“Significantly, our findings now confirm that it is more advisable to buy these products from renowned and internationally respected CBD companies instead of buying them from lesser-known, nondescript companies.”
One of the most surprising findings, as featured in this report, showed that a majority of CBD products, representing 84% of the lot, generally contain a higher amount of CBD rather than a lower amount. 31 of the 37 tested brands, for instance, showed a higher content of CBD beyond the amount attached on the label. Of course, this suggests that the customers are receiving good value for their money. Indeed, it is even possible that these customers are getting more value than they pay for. Bill Gurley who works as the Principal Scientist at the University of Mississippi’s Center for Natural Products Research says,
“It does not necessarily mean that you have more THC when you receive more CBD. Nevertheless, this could, possibly, be true. Everything depends on quality control issues as well as the essential product quality.”
Further, Kate Merryfield, who was quoted earlier, notes that it will take some time for most laboratories to develop a more consistent and accurate process.
“I believe that, since this is the case, it is advisable for a company to ensure a higher dilution ratio on their products; this should, ideally, be in the 10% range. Once a test indicates that the CBD levels are higher or lower by anything in excess of 10%, this means there is a possibility of an inexperienced or sloppy formulator.”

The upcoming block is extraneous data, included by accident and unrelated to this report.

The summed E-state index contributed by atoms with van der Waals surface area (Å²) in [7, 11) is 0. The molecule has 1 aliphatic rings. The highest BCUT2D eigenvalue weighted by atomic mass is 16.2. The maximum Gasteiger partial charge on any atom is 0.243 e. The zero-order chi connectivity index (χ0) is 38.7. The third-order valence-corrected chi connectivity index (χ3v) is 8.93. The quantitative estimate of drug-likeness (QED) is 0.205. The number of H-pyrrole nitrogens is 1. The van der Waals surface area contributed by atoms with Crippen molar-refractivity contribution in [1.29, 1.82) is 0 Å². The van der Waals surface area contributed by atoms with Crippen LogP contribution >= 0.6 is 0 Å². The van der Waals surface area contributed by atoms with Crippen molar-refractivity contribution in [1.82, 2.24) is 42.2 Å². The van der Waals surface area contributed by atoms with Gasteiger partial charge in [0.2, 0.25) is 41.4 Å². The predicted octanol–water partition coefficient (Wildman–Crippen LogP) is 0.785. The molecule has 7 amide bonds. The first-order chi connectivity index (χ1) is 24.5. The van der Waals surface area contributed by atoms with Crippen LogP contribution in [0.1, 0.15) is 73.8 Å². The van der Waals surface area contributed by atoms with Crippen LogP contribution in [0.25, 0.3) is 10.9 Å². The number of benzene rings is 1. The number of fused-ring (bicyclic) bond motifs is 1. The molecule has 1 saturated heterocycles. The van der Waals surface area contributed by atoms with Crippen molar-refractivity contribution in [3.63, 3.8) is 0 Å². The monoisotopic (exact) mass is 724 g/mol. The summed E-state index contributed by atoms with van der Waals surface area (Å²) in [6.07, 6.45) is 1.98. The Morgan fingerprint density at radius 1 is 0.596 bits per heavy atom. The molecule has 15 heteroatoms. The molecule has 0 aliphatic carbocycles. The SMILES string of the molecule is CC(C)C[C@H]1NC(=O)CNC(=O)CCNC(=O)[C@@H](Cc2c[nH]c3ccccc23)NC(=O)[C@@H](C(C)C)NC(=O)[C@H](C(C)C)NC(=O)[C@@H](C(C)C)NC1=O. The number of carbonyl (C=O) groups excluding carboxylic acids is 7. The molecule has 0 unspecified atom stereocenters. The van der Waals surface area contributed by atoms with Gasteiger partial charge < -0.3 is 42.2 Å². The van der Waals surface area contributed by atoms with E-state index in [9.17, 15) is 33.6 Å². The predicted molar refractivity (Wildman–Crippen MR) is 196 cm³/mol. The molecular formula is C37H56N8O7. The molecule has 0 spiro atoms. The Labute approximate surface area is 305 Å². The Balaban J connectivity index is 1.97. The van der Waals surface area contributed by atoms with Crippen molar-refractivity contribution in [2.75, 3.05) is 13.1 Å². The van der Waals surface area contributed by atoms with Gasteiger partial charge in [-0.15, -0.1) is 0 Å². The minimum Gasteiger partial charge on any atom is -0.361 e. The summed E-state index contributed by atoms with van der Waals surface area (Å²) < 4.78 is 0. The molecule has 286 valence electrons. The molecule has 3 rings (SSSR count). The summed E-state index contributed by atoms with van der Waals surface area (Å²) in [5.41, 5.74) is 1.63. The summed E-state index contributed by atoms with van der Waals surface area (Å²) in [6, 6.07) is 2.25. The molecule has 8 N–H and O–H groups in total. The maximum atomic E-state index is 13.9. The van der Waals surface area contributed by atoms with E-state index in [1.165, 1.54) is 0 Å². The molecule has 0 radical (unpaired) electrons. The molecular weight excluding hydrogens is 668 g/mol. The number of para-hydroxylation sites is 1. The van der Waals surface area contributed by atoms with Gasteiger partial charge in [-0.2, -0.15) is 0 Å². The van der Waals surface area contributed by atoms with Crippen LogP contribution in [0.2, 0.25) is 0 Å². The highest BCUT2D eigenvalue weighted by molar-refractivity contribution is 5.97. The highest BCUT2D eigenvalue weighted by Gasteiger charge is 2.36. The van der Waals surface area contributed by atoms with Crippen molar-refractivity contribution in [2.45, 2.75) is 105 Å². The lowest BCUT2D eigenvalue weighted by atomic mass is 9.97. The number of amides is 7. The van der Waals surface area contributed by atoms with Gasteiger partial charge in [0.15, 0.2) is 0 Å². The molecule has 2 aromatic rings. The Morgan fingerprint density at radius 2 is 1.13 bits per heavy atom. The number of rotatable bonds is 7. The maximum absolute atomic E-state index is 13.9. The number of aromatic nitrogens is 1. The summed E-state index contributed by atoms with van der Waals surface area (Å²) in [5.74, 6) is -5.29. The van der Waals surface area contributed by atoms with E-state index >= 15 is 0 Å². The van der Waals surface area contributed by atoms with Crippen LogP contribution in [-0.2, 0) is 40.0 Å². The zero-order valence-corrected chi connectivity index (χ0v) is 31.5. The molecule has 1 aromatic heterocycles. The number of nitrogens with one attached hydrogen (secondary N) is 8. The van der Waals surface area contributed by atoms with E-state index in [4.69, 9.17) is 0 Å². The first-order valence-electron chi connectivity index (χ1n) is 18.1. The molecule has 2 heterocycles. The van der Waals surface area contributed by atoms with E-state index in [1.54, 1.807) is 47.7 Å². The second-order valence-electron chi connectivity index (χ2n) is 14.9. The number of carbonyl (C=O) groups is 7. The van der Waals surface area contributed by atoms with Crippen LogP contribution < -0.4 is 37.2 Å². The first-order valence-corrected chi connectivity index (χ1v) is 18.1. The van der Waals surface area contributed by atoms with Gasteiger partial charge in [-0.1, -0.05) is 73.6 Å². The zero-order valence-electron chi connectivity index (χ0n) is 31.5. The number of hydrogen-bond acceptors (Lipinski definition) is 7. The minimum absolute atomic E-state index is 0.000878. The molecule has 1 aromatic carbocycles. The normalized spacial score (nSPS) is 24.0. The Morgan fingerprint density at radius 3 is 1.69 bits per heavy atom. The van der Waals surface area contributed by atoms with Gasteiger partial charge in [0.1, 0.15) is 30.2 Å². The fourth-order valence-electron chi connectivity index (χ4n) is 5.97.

“In retrospect when I started out, I found it more difficult to decide on the right calculations to adopt. I was in a dilemma over whether to go with CBD alone, total CBD (including both CBDa and CBD) or total cannabinoid. Regardless, as we gained experience, I learned that our customers are more interested to know the CBD level. Thus, I realized that all other cannabinoids in question should merely feature as a bonus. Obviously, this includes CBD.”
Further, the test determined that many of the product samples had significant quantities of what are known as “minor cannabinoids.” As Gurley states,
“When we have Low THC content coming with Full Spectrum Extracts, this gives us better measurable levels of CBG, CBD, CBN and similar minor phytocannabinoids.”
“At this point, we have to ask ourselves: To what degree do these minor phytocannabinoids enhance efficacy?”
He adds that, as long as these minor cannabinoids have not been shown to contribute to either toxicity or efficacy, it is unlikely that their quantity will ever feature as a requirement for labels. A recent article published in the LeafReport says that,
“many of the CBD products in the market, especially the full-spectrum products, evidently come with significant levels of minor cannabinoids. Nevertheless, it is important to note that the customer is usually uninformed about the unfavorable levels of the varying classes of these cannabinoids. Thus far, there is no evidence to suggest that either the non-THC or non-CBD cannabinoids should be classified as unsafe. It is only that we cannot say precisely how the substances function as distinct chemical components OR how they function within the more familiar yet obscure entourage effect.”
New Findings Summary
- 73% of the products scored an “A” rating. This means the CBD levels were found to match the 10% amount that occurs on the label.
- 11% scored a “B” rating. This matches 20% range of the label indication.
- 3% got a “C” rating. This matches 30% of the label indication.
- 13% was rated at “F”. This shows that the tested sample missed the mark by 30% more or less than the label claims.